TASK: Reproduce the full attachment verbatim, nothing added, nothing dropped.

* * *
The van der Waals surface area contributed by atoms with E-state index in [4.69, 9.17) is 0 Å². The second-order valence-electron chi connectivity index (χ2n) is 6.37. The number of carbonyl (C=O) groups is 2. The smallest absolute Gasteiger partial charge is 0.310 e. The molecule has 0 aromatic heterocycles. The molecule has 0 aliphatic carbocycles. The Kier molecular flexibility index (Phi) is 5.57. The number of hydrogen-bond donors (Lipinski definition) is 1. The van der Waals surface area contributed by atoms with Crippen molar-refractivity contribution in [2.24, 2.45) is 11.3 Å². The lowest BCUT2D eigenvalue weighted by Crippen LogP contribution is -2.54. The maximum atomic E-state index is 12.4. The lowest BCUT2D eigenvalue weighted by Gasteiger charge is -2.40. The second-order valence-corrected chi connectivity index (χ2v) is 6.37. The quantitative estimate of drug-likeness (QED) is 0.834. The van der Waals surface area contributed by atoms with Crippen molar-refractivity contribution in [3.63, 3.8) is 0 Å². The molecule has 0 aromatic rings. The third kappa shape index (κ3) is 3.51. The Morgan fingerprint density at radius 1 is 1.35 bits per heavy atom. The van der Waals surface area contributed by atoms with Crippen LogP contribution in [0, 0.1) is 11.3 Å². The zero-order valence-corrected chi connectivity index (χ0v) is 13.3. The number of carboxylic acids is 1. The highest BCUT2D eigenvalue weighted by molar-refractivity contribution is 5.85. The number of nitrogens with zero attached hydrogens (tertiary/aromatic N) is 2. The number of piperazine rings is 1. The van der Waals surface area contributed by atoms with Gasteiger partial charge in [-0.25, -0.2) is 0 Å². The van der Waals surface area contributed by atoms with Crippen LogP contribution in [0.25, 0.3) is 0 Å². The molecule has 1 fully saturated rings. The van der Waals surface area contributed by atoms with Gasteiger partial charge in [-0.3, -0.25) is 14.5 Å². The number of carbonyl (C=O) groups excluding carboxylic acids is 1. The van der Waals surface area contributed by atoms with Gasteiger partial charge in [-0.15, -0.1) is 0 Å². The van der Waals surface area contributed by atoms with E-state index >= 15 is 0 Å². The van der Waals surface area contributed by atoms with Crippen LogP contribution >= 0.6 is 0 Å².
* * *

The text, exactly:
The van der Waals surface area contributed by atoms with E-state index in [4.69, 9.17) is 0 Å². The second-order valence-electron chi connectivity index (χ2n) is 6.37. The number of carbonyl (C=O) groups is 2. The smallest absolute Gasteiger partial charge is 0.310 e. The molecule has 0 aromatic heterocycles. The molecule has 0 aliphatic carbocycles. The Kier molecular flexibility index (Phi) is 5.57. The number of hydrogen-bond donors (Lipinski definition) is 1. The van der Waals surface area contributed by atoms with Crippen molar-refractivity contribution in [2.24, 2.45) is 11.3 Å². The lowest BCUT2D eigenvalue weighted by Crippen LogP contribution is -2.54. The maximum atomic E-state index is 12.4. The lowest BCUT2D eigenvalue weighted by Gasteiger charge is -2.40. The second-order valence-corrected chi connectivity index (χ2v) is 6.37. The quantitative estimate of drug-likeness (QED) is 0.834. The van der Waals surface area contributed by atoms with Crippen molar-refractivity contribution in [3.63, 3.8) is 0 Å². The molecule has 0 aromatic rings. The third kappa shape index (κ3) is 3.51. The Morgan fingerprint density at radius 1 is 1.35 bits per heavy atom. The van der Waals surface area contributed by atoms with Crippen LogP contribution in [0, 0.1) is 11.3 Å². The zero-order valence-corrected chi connectivity index (χ0v) is 13.3. The number of carboxylic acids is 1. The highest BCUT2D eigenvalue weighted by molar-refractivity contribution is 5.85. The number of nitrogens with zero attached hydrogens (tertiary/aromatic N) is 2. The number of piperazine rings is 1. The van der Waals surface area contributed by atoms with Gasteiger partial charge in [-0.25, -0.2) is 0 Å². The van der Waals surface area contributed by atoms with Crippen LogP contribution in [0.25, 0.3) is 0 Å². The molecule has 1 fully saturated rings. The van der Waals surface area contributed by atoms with Gasteiger partial charge in [-0.3, -0.25) is 14.5 Å². The number of carbonyl (C=O) groups excluding carboxylic acids is 1. The van der Waals surface area contributed by atoms with Gasteiger partial charge in [-0.15, -0.1) is 0 Å². The van der Waals surface area contributed by atoms with E-state index >= 15 is 0 Å². The van der Waals surface area contributed by atoms with Crippen LogP contribution >= 0.6 is 0 Å².